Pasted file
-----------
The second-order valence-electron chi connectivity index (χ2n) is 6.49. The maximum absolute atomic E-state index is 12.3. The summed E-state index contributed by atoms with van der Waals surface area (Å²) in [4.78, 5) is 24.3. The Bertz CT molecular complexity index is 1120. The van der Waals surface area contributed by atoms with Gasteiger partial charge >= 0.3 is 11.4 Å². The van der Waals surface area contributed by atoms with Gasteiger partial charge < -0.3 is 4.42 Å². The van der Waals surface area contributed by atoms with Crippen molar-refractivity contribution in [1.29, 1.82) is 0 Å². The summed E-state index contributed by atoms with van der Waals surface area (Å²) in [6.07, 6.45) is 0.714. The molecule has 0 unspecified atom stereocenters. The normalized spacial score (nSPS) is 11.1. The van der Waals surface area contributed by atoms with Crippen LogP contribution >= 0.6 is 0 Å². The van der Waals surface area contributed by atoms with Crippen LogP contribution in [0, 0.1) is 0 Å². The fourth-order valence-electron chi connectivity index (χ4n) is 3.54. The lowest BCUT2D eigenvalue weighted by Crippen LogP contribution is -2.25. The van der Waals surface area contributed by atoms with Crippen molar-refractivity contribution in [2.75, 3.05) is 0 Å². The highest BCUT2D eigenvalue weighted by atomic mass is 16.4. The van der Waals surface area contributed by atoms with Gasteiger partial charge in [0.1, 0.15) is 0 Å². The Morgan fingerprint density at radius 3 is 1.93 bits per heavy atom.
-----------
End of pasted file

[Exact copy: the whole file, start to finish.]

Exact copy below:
The second-order valence-electron chi connectivity index (χ2n) is 6.49. The maximum absolute atomic E-state index is 12.3. The summed E-state index contributed by atoms with van der Waals surface area (Å²) in [4.78, 5) is 24.3. The Bertz CT molecular complexity index is 1120. The van der Waals surface area contributed by atoms with Gasteiger partial charge >= 0.3 is 11.4 Å². The van der Waals surface area contributed by atoms with Gasteiger partial charge < -0.3 is 4.42 Å². The van der Waals surface area contributed by atoms with Crippen molar-refractivity contribution in [1.29, 1.82) is 0 Å². The summed E-state index contributed by atoms with van der Waals surface area (Å²) in [6.07, 6.45) is 0.714. The molecule has 0 unspecified atom stereocenters. The normalized spacial score (nSPS) is 11.1. The van der Waals surface area contributed by atoms with Crippen LogP contribution >= 0.6 is 0 Å². The van der Waals surface area contributed by atoms with Crippen LogP contribution in [0, 0.1) is 0 Å². The fourth-order valence-electron chi connectivity index (χ4n) is 3.54. The lowest BCUT2D eigenvalue weighted by Crippen LogP contribution is -2.25. The van der Waals surface area contributed by atoms with Crippen molar-refractivity contribution in [2.75, 3.05) is 0 Å². The highest BCUT2D eigenvalue weighted by atomic mass is 16.4. The van der Waals surface area contributed by atoms with Gasteiger partial charge in [0.1, 0.15) is 0 Å². The Morgan fingerprint density at radius 3 is 1.93 bits per heavy atom.